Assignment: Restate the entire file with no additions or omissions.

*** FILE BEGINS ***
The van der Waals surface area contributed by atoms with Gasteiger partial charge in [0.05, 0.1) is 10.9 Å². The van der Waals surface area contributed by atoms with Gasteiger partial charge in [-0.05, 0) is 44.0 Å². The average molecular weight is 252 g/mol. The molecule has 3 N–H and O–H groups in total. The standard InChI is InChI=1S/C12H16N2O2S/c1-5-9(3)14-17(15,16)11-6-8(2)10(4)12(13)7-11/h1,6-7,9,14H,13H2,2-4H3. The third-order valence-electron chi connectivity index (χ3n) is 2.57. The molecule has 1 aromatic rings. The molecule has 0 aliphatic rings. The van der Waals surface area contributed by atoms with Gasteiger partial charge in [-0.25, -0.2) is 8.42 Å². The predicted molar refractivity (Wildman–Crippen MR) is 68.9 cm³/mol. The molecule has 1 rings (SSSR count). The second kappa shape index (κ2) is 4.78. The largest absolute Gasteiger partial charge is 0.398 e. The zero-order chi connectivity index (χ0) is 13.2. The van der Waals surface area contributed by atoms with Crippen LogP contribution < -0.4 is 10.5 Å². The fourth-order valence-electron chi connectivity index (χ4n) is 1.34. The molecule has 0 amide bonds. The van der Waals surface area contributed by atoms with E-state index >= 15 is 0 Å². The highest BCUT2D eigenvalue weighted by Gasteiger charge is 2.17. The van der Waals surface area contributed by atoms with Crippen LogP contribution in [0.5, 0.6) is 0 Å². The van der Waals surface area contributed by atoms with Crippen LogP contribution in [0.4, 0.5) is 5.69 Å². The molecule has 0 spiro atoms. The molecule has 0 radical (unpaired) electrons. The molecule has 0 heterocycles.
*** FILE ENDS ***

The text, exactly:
The van der Waals surface area contributed by atoms with Gasteiger partial charge in [0.05, 0.1) is 10.9 Å². The van der Waals surface area contributed by atoms with Gasteiger partial charge in [-0.05, 0) is 44.0 Å². The average molecular weight is 252 g/mol. The molecule has 3 N–H and O–H groups in total. The standard InChI is InChI=1S/C12H16N2O2S/c1-5-9(3)14-17(15,16)11-6-8(2)10(4)12(13)7-11/h1,6-7,9,14H,13H2,2-4H3. The third-order valence-electron chi connectivity index (χ3n) is 2.57. The molecule has 1 aromatic rings. The molecule has 0 aliphatic rings. The van der Waals surface area contributed by atoms with Gasteiger partial charge in [-0.25, -0.2) is 8.42 Å². The predicted molar refractivity (Wildman–Crippen MR) is 68.9 cm³/mol. The molecule has 1 rings (SSSR count). The second kappa shape index (κ2) is 4.78. The largest absolute Gasteiger partial charge is 0.398 e. The zero-order chi connectivity index (χ0) is 13.2. The van der Waals surface area contributed by atoms with Crippen LogP contribution < -0.4 is 10.5 Å². The fourth-order valence-electron chi connectivity index (χ4n) is 1.34. The molecule has 0 amide bonds. The van der Waals surface area contributed by atoms with E-state index >= 15 is 0 Å². The highest BCUT2D eigenvalue weighted by Gasteiger charge is 2.17. The van der Waals surface area contributed by atoms with Crippen LogP contribution in [0.5, 0.6) is 0 Å². The van der Waals surface area contributed by atoms with Crippen LogP contribution in [0.4, 0.5) is 5.69 Å². The molecule has 0 spiro atoms. The molecule has 0 radical (unpaired) electrons. The molecule has 0 heterocycles.